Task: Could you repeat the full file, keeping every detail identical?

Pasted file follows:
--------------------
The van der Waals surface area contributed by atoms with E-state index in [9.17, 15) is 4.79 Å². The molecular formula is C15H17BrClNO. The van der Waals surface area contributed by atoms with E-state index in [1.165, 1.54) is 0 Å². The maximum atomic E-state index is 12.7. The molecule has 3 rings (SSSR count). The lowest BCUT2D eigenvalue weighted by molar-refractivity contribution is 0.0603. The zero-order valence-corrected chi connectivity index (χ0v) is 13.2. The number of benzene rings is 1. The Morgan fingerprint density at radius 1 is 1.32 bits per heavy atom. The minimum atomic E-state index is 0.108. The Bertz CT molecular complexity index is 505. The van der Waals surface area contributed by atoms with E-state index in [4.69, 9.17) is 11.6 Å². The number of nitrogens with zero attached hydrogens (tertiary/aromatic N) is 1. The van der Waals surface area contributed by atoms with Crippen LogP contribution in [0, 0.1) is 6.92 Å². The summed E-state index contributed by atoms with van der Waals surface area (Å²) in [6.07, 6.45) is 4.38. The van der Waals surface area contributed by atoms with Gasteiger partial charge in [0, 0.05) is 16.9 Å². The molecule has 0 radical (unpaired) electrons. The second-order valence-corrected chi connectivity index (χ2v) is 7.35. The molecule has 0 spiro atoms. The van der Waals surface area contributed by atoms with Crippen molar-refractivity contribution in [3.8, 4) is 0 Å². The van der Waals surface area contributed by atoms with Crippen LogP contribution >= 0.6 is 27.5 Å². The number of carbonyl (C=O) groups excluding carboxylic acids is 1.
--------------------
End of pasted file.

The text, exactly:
The van der Waals surface area contributed by atoms with E-state index in [9.17, 15) is 4.79 Å². The molecular formula is C15H17BrClNO. The van der Waals surface area contributed by atoms with E-state index in [1.165, 1.54) is 0 Å². The maximum atomic E-state index is 12.7. The molecule has 3 rings (SSSR count). The lowest BCUT2D eigenvalue weighted by molar-refractivity contribution is 0.0603. The zero-order valence-corrected chi connectivity index (χ0v) is 13.2. The number of benzene rings is 1. The Morgan fingerprint density at radius 1 is 1.32 bits per heavy atom. The minimum atomic E-state index is 0.108. The Bertz CT molecular complexity index is 505. The van der Waals surface area contributed by atoms with E-state index in [4.69, 9.17) is 11.6 Å². The number of nitrogens with zero attached hydrogens (tertiary/aromatic N) is 1. The van der Waals surface area contributed by atoms with Crippen LogP contribution in [0, 0.1) is 6.92 Å². The summed E-state index contributed by atoms with van der Waals surface area (Å²) in [6.07, 6.45) is 4.38. The van der Waals surface area contributed by atoms with Gasteiger partial charge in [0, 0.05) is 16.9 Å². The molecule has 0 radical (unpaired) electrons. The second-order valence-corrected chi connectivity index (χ2v) is 7.35. The molecule has 0 spiro atoms. The van der Waals surface area contributed by atoms with Crippen molar-refractivity contribution in [3.8, 4) is 0 Å². The van der Waals surface area contributed by atoms with Crippen LogP contribution >= 0.6 is 27.5 Å². The number of carbonyl (C=O) groups excluding carboxylic acids is 1.